General Conditions - 1992 ISDA Provision

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1992 ISDA Master Agreement
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Resources Wikitext | Nutshell wikitext | 2002 ISDA wikitext | 2002 vs 1992 Showdown | 2006 ISDA Definitions | 2008 ISDA
Navigation Preamble | 1 | 2 | 3 | 4 | 5 | 6 | 7 | 8 | 9 | 10 | 11 | 12 | 13 | 14
Events of Default: 5(a)(i) Failure to Pay or Deliver5(a)(ii) Breach of Agreement5(a)(iii) Credit Support Default5(a)(iv) Misrepresentation5(a)(v) Default Under Specified Transaction5(a)(vi) Cross Default5(a)(vii) Bankruptcy5(a)(viii) Merger Without Assumption
Termination Events: 5(b)(i) Illegality5(b)(ii) Tax Event5(b)(iii) Tax Event Upon Merger5(b)(iv) Credit Event Upon Merger5(b)(v) Additional Termination Event

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Section 2(a) in a Nutshell
Use at your own risk, campers!

2(a) General Conditions.

2(a)(i) Each party must perform its obligations under each Transaction Confirmation.
2(a)(ii) Parties must make:
(a) Payments for value the due date, as specified in the Confirmation, in freely transferable funds and in the regular fashion for making payments in the currency in question.
(b) Deliveries for receipt on the due date and in the regular fashion for making deliveries of the asset in question.
2(a)(iii) Each party’s obligations under each Transaction are conditional upon:
(1) there being no uncured Event of Default or Potential Event of Default against the other party.
(2) no Early Termination Date having been designated for the Transaction.
(3) each other condition precedent in this Agreement being met.

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Full text of Section 2(a)

2(a) General Conditions.

2(a)(i) Each party will make each payment or delivery specified in each Confirmation to be made by it, subject to the other provisions of this Agreement.
2(a)(ii) Payments under this Agreement will be made on the due date for value on that date in the place of the account specified in the relevant Confirmation or otherwise pursuant to this Agreement, in freely transferable funds and in the manner customary for payments in the required currency. Where settlement is by delivery (that is, other than by payment), such delivery will be made for receipt on the due date in the manner customary for the relevant obligation unless otherwise specified in the relevant Confirmation or elsewhere in this Agreement.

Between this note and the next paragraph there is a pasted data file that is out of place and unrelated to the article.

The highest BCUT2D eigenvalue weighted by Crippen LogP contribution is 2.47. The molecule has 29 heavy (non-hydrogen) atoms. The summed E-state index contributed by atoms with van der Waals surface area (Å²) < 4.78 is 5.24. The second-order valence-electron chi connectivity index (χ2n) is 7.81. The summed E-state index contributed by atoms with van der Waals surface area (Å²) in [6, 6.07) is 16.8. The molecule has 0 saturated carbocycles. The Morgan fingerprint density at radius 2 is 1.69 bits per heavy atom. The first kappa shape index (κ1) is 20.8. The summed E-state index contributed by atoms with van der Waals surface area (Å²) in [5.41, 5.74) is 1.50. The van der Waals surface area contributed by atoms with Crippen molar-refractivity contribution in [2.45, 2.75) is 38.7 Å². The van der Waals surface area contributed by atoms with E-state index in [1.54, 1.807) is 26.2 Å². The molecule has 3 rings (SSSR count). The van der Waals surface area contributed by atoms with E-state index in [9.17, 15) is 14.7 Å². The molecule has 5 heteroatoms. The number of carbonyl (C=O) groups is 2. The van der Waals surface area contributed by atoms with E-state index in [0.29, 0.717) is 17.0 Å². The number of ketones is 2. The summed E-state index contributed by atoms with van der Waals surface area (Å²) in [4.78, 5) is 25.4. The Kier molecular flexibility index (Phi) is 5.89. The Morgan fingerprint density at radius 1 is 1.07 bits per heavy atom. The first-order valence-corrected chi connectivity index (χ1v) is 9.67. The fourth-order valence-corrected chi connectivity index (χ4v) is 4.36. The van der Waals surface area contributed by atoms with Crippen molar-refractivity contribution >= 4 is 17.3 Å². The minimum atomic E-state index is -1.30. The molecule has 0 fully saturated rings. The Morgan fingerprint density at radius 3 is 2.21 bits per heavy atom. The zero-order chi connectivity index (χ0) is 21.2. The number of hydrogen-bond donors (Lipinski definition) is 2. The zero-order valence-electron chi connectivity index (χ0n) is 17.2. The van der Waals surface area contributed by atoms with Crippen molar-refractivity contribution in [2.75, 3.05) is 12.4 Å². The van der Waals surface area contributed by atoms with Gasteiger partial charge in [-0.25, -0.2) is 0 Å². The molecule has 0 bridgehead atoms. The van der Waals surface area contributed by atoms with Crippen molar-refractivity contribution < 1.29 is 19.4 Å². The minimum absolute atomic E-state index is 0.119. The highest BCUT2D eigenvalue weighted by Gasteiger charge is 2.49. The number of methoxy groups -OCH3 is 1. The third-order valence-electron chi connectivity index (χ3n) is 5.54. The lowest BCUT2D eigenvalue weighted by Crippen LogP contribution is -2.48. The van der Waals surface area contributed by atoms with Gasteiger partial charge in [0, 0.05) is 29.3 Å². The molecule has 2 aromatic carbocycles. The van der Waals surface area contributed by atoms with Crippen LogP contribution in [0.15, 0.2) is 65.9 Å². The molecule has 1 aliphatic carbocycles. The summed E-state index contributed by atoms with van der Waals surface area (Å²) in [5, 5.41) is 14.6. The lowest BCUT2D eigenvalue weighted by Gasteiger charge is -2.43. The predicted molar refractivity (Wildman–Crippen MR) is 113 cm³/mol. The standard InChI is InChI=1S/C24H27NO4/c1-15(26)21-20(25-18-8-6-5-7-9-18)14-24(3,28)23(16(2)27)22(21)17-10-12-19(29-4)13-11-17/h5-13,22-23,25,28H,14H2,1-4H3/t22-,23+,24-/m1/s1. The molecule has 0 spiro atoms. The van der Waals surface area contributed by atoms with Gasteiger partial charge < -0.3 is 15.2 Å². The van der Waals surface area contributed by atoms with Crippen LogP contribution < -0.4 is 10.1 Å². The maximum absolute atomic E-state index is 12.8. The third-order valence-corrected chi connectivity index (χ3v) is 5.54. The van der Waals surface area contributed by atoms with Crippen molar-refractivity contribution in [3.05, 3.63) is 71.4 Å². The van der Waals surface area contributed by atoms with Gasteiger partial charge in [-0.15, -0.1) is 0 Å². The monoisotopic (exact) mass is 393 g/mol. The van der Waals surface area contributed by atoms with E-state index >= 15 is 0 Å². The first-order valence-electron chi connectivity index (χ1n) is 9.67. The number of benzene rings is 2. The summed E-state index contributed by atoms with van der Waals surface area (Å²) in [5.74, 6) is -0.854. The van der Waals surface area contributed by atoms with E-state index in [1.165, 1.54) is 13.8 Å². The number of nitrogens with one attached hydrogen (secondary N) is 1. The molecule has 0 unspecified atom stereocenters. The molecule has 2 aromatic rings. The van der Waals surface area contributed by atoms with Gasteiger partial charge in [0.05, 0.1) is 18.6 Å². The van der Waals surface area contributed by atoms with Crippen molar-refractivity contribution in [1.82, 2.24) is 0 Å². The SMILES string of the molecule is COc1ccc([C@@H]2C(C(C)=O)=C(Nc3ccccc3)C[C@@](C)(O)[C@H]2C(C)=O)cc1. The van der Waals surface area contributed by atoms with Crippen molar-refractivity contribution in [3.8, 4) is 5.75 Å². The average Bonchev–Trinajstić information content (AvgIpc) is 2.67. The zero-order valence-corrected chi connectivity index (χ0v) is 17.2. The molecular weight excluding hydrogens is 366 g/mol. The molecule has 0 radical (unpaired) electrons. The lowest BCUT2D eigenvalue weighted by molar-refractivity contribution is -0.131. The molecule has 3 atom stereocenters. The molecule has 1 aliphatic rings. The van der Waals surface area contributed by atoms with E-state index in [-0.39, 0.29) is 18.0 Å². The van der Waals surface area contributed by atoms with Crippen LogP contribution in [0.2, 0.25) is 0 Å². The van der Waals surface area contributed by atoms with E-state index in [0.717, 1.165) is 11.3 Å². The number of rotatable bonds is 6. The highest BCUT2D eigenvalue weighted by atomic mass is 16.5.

2(a)(iii) Each obligation of each party under Section 2(a)(i) is subject to (1) the condition precedent that no Event of Default or Potential Event of Default with respect to the other party has occurred and is continuing, (2) the condition precedent that no Early Termination Date in respect of the relevant Transaction has occurred or been effectively designated and (3) each other applicable condition precedent specified in this Agreement.

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Related agreements and comparisons

Related Agreements
Click here for the text of Section 2(a) in the 2002 ISDA
Comparisons
Click to compare this section in the 1992 ISDA and 2002 ISDA.

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Content and comparisons

Section 2(a) is identical in the 1992 ISDA and the 2002 ISDA.
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Summary

Section 2 contains the basic nuts and bolts of your obligations under the Transactions you execute. Pay or deliver what you’ve promised to pay or deliver, when you’ve promised to pay it or deliver it, and all will be well.

And then there’s the mighty flawed asset provision of Section 2(a)(iii). This won’t trouble ISDA negotiators on the way into a swap trading relationship — few enough people understand it sufficiently well to argue about it — but if, as it surely will, the great day of judgement should visit upon the financial markets again some time in the future, expect plenty of tasty argument, between highly-paid Queen’s Counsel who have spent exactly none of their careers considering derivative contracts, about what it means.

We have some thoughts on that topic, should you be interested, at Section 2(a)(iii).
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General discussion

Flawed assets